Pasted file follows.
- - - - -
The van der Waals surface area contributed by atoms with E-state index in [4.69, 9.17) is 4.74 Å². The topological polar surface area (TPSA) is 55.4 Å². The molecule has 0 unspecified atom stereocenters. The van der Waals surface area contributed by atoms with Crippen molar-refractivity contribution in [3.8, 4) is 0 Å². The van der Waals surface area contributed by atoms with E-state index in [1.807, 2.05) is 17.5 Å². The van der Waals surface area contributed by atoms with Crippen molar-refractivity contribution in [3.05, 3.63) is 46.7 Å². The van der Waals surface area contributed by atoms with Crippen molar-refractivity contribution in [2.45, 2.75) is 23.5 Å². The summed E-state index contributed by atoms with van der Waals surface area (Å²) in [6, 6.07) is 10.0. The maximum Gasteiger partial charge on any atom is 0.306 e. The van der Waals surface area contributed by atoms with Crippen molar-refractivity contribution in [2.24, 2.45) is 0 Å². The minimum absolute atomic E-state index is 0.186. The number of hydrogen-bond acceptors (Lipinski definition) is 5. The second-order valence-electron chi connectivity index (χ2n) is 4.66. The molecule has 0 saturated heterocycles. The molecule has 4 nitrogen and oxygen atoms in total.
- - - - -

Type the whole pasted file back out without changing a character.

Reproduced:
The van der Waals surface area contributed by atoms with E-state index in [4.69, 9.17) is 4.74 Å². The topological polar surface area (TPSA) is 55.4 Å². The molecule has 0 unspecified atom stereocenters. The van der Waals surface area contributed by atoms with Crippen molar-refractivity contribution in [3.8, 4) is 0 Å². The van der Waals surface area contributed by atoms with E-state index in [1.807, 2.05) is 17.5 Å². The van der Waals surface area contributed by atoms with Crippen molar-refractivity contribution in [3.05, 3.63) is 46.7 Å². The van der Waals surface area contributed by atoms with Crippen molar-refractivity contribution in [2.45, 2.75) is 23.5 Å². The summed E-state index contributed by atoms with van der Waals surface area (Å²) in [6, 6.07) is 10.0. The maximum Gasteiger partial charge on any atom is 0.306 e. The van der Waals surface area contributed by atoms with Crippen molar-refractivity contribution in [2.24, 2.45) is 0 Å². The minimum absolute atomic E-state index is 0.186. The number of hydrogen-bond acceptors (Lipinski definition) is 5. The second-order valence-electron chi connectivity index (χ2n) is 4.66. The molecule has 0 saturated heterocycles. The molecule has 4 nitrogen and oxygen atoms in total.